Jabu Mabuza: Business must find its voice and use it

The chairman of Business Leadership South Africa and Business Unity South Africa chose to lament the state of the relationship between the business community and government last week, but also put forward a list of ideas that, if implemented, could improve the country’s economic prospects.

Mabuza was speaking at the Gauteng policy conference of the Black Management Forum held at the Industrial Development Corporation on Friday, which had been organised under the banner “Improving business and investor confidence in South Africa”.

Mabuza was frank in admitting that the political events over the last few months had “destroyed trust and confidence” in the economy. To get the country out of its depressed economic state, he offered seven suggestions on how the situation could be improved:

1. Strengthen the quality of the policy-making process in SA: referring specifically to the input of the business community in the process. Mabuza says that over time the quality (transparency, and the high degree of public participation and accountability) of the legislative process has been steadily eroded. He called on business to begin reversing this degradation by “strengthening its voice”. This entails committing time and resources to participating “constructively and meaningfully” in the country’s democratic institutions. Neither should organised business shortchange the process by sending junior employees or people with “nothing better to do,” he said. “If we insist on evidence-based decision making, we need to ensure our own evidence is objective and compelling.”

2. Improve the quality of relations between business and labour. Building a strong foundation of trust between the two naturally opposed parties would be a necessary precursor from which to undertake negotiations on reforms that could support employment creation and business growth while protecting the rights and interests of employees.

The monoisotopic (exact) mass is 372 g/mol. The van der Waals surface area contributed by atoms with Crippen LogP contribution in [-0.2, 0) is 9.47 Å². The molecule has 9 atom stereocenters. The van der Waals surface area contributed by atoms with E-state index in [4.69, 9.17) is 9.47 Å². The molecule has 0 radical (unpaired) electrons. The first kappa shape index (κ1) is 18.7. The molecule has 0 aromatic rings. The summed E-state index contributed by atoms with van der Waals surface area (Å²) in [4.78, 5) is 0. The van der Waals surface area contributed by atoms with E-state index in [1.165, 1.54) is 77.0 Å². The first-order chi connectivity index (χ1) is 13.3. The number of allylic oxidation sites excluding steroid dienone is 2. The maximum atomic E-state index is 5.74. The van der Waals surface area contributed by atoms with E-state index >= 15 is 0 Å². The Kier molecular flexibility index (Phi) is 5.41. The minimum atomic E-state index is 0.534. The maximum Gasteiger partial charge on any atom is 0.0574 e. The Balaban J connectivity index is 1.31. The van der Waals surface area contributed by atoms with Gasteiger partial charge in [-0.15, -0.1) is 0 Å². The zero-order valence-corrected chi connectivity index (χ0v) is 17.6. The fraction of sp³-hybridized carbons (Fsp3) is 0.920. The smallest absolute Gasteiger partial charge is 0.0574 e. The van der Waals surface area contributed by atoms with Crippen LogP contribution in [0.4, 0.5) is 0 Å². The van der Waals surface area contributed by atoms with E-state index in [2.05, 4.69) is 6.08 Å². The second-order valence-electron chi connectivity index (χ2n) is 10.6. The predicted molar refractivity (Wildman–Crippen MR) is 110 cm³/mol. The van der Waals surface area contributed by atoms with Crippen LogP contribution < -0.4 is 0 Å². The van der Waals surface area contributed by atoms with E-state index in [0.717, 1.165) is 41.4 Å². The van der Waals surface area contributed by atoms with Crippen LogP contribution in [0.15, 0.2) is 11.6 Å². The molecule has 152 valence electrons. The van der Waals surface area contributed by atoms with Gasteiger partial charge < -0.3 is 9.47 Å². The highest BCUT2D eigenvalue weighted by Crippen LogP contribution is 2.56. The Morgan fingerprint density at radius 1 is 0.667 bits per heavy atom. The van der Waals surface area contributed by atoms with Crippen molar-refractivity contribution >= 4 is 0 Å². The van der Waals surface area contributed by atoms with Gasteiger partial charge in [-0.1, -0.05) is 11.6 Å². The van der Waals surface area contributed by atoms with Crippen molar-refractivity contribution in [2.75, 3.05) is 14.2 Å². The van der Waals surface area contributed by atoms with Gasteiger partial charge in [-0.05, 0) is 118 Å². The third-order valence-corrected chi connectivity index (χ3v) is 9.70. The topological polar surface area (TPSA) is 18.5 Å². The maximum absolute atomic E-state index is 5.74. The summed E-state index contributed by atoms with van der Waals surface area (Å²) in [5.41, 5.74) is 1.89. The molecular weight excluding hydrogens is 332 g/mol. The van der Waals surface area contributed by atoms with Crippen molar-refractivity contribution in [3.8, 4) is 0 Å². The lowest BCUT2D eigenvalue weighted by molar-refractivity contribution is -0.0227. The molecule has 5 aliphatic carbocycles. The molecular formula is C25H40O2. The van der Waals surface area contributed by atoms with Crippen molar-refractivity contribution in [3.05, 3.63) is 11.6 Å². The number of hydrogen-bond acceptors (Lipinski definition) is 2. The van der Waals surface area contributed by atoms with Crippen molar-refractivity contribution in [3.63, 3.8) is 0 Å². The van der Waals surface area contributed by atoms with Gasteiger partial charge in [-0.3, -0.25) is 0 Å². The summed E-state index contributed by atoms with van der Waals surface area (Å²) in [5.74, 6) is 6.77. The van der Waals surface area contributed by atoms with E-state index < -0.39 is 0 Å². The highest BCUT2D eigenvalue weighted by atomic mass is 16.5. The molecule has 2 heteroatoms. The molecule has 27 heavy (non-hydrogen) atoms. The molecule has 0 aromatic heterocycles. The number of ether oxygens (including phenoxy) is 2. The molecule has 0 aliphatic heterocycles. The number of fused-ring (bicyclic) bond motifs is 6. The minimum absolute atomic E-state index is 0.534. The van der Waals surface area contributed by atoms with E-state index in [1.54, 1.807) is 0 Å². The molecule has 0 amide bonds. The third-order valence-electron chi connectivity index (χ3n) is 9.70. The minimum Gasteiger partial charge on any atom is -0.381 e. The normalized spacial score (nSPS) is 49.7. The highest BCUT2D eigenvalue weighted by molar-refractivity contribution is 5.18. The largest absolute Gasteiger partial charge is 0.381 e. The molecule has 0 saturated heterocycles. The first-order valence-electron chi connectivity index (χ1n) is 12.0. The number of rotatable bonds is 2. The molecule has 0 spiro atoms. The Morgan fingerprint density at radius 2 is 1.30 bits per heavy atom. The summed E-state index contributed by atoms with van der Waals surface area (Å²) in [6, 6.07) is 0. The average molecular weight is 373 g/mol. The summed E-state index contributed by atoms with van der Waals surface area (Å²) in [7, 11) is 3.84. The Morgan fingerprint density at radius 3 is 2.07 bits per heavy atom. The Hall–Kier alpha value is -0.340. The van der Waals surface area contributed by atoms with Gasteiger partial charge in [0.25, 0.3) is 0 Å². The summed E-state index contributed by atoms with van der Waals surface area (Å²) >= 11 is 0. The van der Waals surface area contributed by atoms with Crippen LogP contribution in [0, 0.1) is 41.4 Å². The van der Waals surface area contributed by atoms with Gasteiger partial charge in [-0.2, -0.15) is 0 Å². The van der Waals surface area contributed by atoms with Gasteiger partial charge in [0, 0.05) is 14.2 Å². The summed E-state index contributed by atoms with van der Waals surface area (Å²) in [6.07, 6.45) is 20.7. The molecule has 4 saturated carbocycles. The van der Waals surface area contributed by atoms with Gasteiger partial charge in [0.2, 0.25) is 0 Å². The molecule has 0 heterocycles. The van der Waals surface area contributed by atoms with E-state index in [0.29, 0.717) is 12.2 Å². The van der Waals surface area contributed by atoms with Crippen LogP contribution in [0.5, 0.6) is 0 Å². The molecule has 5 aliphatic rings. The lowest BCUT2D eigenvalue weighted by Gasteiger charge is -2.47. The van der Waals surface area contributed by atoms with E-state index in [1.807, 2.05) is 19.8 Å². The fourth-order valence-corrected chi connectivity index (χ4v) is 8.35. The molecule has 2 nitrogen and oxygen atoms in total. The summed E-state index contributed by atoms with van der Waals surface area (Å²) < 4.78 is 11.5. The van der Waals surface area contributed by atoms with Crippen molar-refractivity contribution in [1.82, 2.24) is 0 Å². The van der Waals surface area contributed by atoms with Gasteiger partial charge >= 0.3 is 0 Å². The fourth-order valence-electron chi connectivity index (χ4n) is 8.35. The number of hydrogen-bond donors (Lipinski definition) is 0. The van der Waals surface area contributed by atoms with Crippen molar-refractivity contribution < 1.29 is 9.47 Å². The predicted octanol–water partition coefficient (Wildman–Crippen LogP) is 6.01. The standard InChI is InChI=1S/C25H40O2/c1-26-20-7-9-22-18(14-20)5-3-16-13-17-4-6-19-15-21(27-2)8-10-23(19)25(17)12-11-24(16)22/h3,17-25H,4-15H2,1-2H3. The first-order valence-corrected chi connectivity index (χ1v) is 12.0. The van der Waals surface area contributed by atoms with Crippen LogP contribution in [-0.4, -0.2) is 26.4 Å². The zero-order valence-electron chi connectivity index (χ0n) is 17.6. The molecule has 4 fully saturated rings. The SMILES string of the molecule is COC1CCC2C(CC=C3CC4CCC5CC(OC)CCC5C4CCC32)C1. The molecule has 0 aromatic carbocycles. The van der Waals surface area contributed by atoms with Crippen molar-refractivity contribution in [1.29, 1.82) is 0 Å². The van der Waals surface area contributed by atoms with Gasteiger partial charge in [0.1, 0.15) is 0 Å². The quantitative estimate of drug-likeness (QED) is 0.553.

Mabuza made these comments with one eye on the fourth industrial revolution, which he says “will mean more automation, fewer jobs and a massive shift toward a high-tech, knowledge-driven employment market”.

3. Dealing with the problem of monopolies (black and white): addressing the problem of government-run monopolies (black) and the control of large swathes of the economy by white minority interests, Mabuza’s frustration was most evident. “Our state-owned enterprises are, in far too many cases, inefficient, poorly governed, deeply indebted, and unaccountable to the taxpayers who have to repeatedly bail them out.”

Despite the business sector making a number of proposals to support the strengthening and streamlining of the SOEs – something he noted that was positively received within government – Mabuza lamented there was no sign any of it was ever taken on board. In a thinly-veiled dig at Eskom he said: “In fact, certain current events would even suggest a complete disregard for the basics of corporate governance.”

Turning his attention to the private sector, he said: “The narrative of white monopoly capital – as problematic, politicised and populist as it is – has traction precisely because so many aspiring black businesses find it so difficult to compete in an economy dominated by big, long-established corporates with deep pockets and extensive business networks.”

While lauding the efforts of the Competition Commission to tackle some of these issues, Mabuza suggested that policy to assist the transformation of the economy could include easing regulatory barriers to entry, reviewing the availability and accessibility of government incentives, utilising special economic zones, and exploring government-private sector risk sharing arrangements to enable new ventures to get off the ground. 

 4. Addressing the critical challenge of weak public governance, Mabuza reiterated the idea of being able to speak up, in any capacity. “Speaking out about corruption is not a political act. We need to insist on greater transparency and accountability,” he said, while urging business leaders to ensure their own dealings were “untainted”.

 5. We need to drastically improve the public education system. Probably the most common suggestion with strong support across the political spectrum, Mabuza’s speech would have been amiss if he had not mentioned this. But he also pointed out that education should be something that should extend well beyond school.

He also urged employers and business owners to take a chance on people who might not have had the same opportunities to a quality education as others. “We need to give a leg up and take a chance on someone. We need to invest in the next generation.”

 6. How do we support inclusive growth? Commenting largely in respect of the ruling party’s most recent slogan of “Radical Economic Transformation”, Mabuza referred the audience to the formal definition of “radical” – “It’s change from the core. Our economy is not fit for our purposes. When our economy was growing, it did not transform. But now we have to transform our boards, management teams, and employees and do so while adapting to a rapidly evolving global economy.” This will not be easy.

 7. You don’t need to be anti-white to be pro-black. But to begin changing these things, we need government to take urgent action.